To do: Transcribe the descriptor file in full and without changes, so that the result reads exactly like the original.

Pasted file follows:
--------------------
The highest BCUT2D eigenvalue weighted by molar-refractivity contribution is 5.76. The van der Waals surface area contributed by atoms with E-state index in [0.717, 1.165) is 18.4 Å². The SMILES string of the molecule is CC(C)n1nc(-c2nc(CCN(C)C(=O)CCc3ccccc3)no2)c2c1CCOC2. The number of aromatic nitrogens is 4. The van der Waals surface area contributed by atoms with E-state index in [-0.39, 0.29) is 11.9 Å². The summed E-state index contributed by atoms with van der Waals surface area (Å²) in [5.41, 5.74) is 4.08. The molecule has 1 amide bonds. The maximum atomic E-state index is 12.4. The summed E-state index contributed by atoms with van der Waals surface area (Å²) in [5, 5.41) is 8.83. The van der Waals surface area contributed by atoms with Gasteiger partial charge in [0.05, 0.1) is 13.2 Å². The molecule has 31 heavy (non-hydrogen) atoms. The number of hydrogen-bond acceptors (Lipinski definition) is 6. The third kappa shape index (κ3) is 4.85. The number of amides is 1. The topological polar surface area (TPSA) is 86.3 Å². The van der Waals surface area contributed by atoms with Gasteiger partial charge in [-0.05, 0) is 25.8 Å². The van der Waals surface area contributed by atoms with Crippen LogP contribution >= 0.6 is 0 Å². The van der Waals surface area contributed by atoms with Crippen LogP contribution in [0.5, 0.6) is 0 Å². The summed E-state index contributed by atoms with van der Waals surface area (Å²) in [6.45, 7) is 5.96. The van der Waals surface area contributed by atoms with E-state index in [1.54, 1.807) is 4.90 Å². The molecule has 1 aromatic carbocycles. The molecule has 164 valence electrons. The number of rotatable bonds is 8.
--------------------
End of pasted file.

The highest BCUT2D eigenvalue weighted by molar-refractivity contribution is 5.76. The van der Waals surface area contributed by atoms with E-state index in [0.717, 1.165) is 18.4 Å². The SMILES string of the molecule is CC(C)n1nc(-c2nc(CCN(C)C(=O)CCc3ccccc3)no2)c2c1CCOC2. The number of aromatic nitrogens is 4. The van der Waals surface area contributed by atoms with E-state index in [-0.39, 0.29) is 11.9 Å². The summed E-state index contributed by atoms with van der Waals surface area (Å²) in [5.41, 5.74) is 4.08. The molecule has 1 amide bonds. The maximum atomic E-state index is 12.4. The summed E-state index contributed by atoms with van der Waals surface area (Å²) in [5, 5.41) is 8.83. The van der Waals surface area contributed by atoms with Gasteiger partial charge in [0.05, 0.1) is 13.2 Å². The molecule has 31 heavy (non-hydrogen) atoms. The number of hydrogen-bond acceptors (Lipinski definition) is 6. The third kappa shape index (κ3) is 4.85. The number of amides is 1. The topological polar surface area (TPSA) is 86.3 Å². The van der Waals surface area contributed by atoms with Gasteiger partial charge in [-0.05, 0) is 25.8 Å². The van der Waals surface area contributed by atoms with Crippen LogP contribution >= 0.6 is 0 Å². The van der Waals surface area contributed by atoms with Crippen LogP contribution in [0.5, 0.6) is 0 Å². The summed E-state index contributed by atoms with van der Waals surface area (Å²) in [6.45, 7) is 5.96. The van der Waals surface area contributed by atoms with E-state index in [1.54, 1.807) is 4.90 Å². The molecule has 1 aromatic carbocycles. The molecule has 164 valence electrons. The number of rotatable bonds is 8.